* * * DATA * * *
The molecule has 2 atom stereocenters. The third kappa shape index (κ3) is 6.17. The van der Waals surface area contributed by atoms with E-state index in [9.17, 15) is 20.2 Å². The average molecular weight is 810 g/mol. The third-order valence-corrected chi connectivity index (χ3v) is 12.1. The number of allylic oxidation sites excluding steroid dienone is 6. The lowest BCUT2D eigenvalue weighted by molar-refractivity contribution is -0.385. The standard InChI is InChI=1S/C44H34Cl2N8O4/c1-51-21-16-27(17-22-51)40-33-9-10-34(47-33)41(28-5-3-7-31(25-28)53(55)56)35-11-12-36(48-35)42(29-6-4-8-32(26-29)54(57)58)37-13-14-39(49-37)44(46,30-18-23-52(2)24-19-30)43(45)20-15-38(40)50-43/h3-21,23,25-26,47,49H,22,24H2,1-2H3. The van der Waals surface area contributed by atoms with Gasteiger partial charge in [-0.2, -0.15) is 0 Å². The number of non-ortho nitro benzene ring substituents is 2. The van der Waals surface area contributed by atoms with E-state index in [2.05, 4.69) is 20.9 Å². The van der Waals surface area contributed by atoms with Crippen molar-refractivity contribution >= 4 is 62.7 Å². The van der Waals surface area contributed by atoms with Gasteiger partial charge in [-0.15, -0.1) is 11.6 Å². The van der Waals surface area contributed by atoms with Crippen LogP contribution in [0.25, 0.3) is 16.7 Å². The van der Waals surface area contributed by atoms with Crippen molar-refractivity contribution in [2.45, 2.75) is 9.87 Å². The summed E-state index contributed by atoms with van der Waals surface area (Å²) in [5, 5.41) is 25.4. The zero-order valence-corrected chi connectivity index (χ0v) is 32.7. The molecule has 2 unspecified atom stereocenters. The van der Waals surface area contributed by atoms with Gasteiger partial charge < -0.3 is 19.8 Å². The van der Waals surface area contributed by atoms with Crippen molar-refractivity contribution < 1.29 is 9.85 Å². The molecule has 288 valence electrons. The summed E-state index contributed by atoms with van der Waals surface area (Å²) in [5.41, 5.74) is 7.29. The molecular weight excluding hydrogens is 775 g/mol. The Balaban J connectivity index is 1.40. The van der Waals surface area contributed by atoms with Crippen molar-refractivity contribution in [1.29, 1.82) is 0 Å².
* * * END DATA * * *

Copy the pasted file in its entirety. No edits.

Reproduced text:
The molecule has 2 atom stereocenters. The third kappa shape index (κ3) is 6.17. The van der Waals surface area contributed by atoms with E-state index in [9.17, 15) is 20.2 Å². The average molecular weight is 810 g/mol. The third-order valence-corrected chi connectivity index (χ3v) is 12.1. The number of allylic oxidation sites excluding steroid dienone is 6. The lowest BCUT2D eigenvalue weighted by molar-refractivity contribution is -0.385. The standard InChI is InChI=1S/C44H34Cl2N8O4/c1-51-21-16-27(17-22-51)40-33-9-10-34(47-33)41(28-5-3-7-31(25-28)53(55)56)35-11-12-36(48-35)42(29-6-4-8-32(26-29)54(57)58)37-13-14-39(49-37)44(46,30-18-23-52(2)24-19-30)43(45)20-15-38(40)50-43/h3-21,23,25-26,47,49H,22,24H2,1-2H3. The van der Waals surface area contributed by atoms with Gasteiger partial charge in [-0.2, -0.15) is 0 Å². The number of non-ortho nitro benzene ring substituents is 2. The van der Waals surface area contributed by atoms with E-state index in [2.05, 4.69) is 20.9 Å². The van der Waals surface area contributed by atoms with Crippen molar-refractivity contribution >= 4 is 62.7 Å². The van der Waals surface area contributed by atoms with Gasteiger partial charge in [-0.15, -0.1) is 11.6 Å². The van der Waals surface area contributed by atoms with Crippen LogP contribution in [0.25, 0.3) is 16.7 Å². The van der Waals surface area contributed by atoms with Crippen molar-refractivity contribution in [2.45, 2.75) is 9.87 Å². The summed E-state index contributed by atoms with van der Waals surface area (Å²) in [5, 5.41) is 25.4. The zero-order valence-corrected chi connectivity index (χ0v) is 32.7. The molecule has 2 unspecified atom stereocenters. The van der Waals surface area contributed by atoms with Gasteiger partial charge < -0.3 is 19.8 Å². The van der Waals surface area contributed by atoms with Crippen molar-refractivity contribution < 1.29 is 9.85 Å². The molecule has 288 valence electrons. The summed E-state index contributed by atoms with van der Waals surface area (Å²) in [5.41, 5.74) is 7.29. The molecular weight excluding hydrogens is 775 g/mol. The Balaban J connectivity index is 1.40. The van der Waals surface area contributed by atoms with Crippen molar-refractivity contribution in [1.29, 1.82) is 0 Å².